The Rhode Island Department of Environmental Management (DEM) announced that the perimeter loop road surrounding the lighthouse at Beavertail State Park in Jamestown will be closed to vehicular traffic as of February 3, 2020. The lighthouse and surrounding area will remain accessible to pedestrians. The closure is being enacted to protect public safety at this waterfront park located at the southernmost tip of Jamestown. Residual damage from Superstorm Sandy along with erosion and storm surge intensified by climate change-driven sea level rise have caused dangerous washouts along the perimeter road and the surrounding pedestrian path at the iconic Jamestown property.

"DEM’s strategic study on modernizing state parks and beaches notes that Rhode Island must do more to make our special places more resilient to the effects of climate change, and this project does just that," said DEM Director Janet Coit. "It also underscores Governor Raimondo’s commitment to addressing climate change and investing in our natural assets as shown by her proposed $64 million Beach, Clean Water, and Green Bond, now under consideration by the General Assembly. First and foremost, our work at iconic Beavertail State Park is about protecting public safety. I’m pleased that pedestrian visitors will continue to have access to Beavertail’s spectacular vistas, which rival those of any coastal attraction in New England."

"The CRMC is encouraged by RIDEM’s decision to close the road around Beavertail lighthouse in the interest of public safety," said Coastal Resources Management Council (CRMC) Executive Director Grover Fugate. "That area has increasingly been subject to erosion and washouts from storm surge, flooding, and wind during Sandy and other major storm events as a result of climate change. People will still be able to access the shore, but will do so in a safer manner."

With the closure, vehicle traffic inside the park on Beavertail Road will be redirected to the interior loop road located just north of the lighthouse and will no longer be allowed to travel on the outer loop portion of the road that circles the Beavertail Lighthouse and Museum. Posts and chains have been installed at the closure area, along with signage directing pedestrian traffic to continue to access the loop. DEM will be developing plans over the next several months to improve pedestrian and handicap parking and access to the closed loop portion of Beavertail Road. DEM will explore longer-term strategies to manage the impacts of the inevitable continued erosion at this site, with input from the Beavertail Advisory Committee, Town of Jamestown, CRMC, US Coast Guard (USCG), and other partners.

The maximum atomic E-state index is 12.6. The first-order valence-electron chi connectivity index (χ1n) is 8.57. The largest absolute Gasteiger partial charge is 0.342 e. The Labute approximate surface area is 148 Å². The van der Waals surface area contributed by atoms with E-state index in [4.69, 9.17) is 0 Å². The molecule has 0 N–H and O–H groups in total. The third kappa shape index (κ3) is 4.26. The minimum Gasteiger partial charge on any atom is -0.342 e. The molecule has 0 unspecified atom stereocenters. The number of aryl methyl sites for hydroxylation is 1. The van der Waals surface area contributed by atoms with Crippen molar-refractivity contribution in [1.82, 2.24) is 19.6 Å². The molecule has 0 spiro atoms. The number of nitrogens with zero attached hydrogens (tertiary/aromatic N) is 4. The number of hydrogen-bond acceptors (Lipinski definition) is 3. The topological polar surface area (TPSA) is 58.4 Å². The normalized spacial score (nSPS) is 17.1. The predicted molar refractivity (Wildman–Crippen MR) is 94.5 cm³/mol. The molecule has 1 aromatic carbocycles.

Coinciding with but separate from the road closure, the USCG began a lead remediation project at the Beavertail Light Station on February 5. The Light Station and buildings inside the perimeter wooden fence belong to the USCG. Both the light and fog signal are active navigation aids and maintained by the USCG. Beginning in January, almost 5,000 square feet of soil in the vicinity of the Beavertail Lighthouse Museum, the keeper’s dwelling, and the fog signal building will be excavated as part of this project, which was expected to be completed by the end of February. In addition to protecting public safety due to erosion, the closure of the loop road will allow the contractor performing the remediation to work without interference from vehicle traffic.

Beavertail State Park offers some of the most beautiful vistas along the New England coastline and is a popular destination for sightseeing, saltwater fishing, hiking, and marine education. The RI Park Naturalist program runs the Beavertail Aquarium, which is housed in what was the foghorn house for the Beavertail Lighthouse. The tanks in the aquarium are displayed to simulate the environment of the Jamestown shoreline. The non-profit Beavertail Lighthouse Museum Association manages the museum, which features a collection of information, artifacts, and conversation about the history and site of the third-oldest lighthouse in North America. Rhode Island’s public parks, beaches, nature preserves, campsites, and bike paths attract more than 9 million Rhode Islanders and tourists a year. They also add around $315 million to the economy, generating nearly $40 million in state and local taxes and supporting nearly 4,000 jobs a year.

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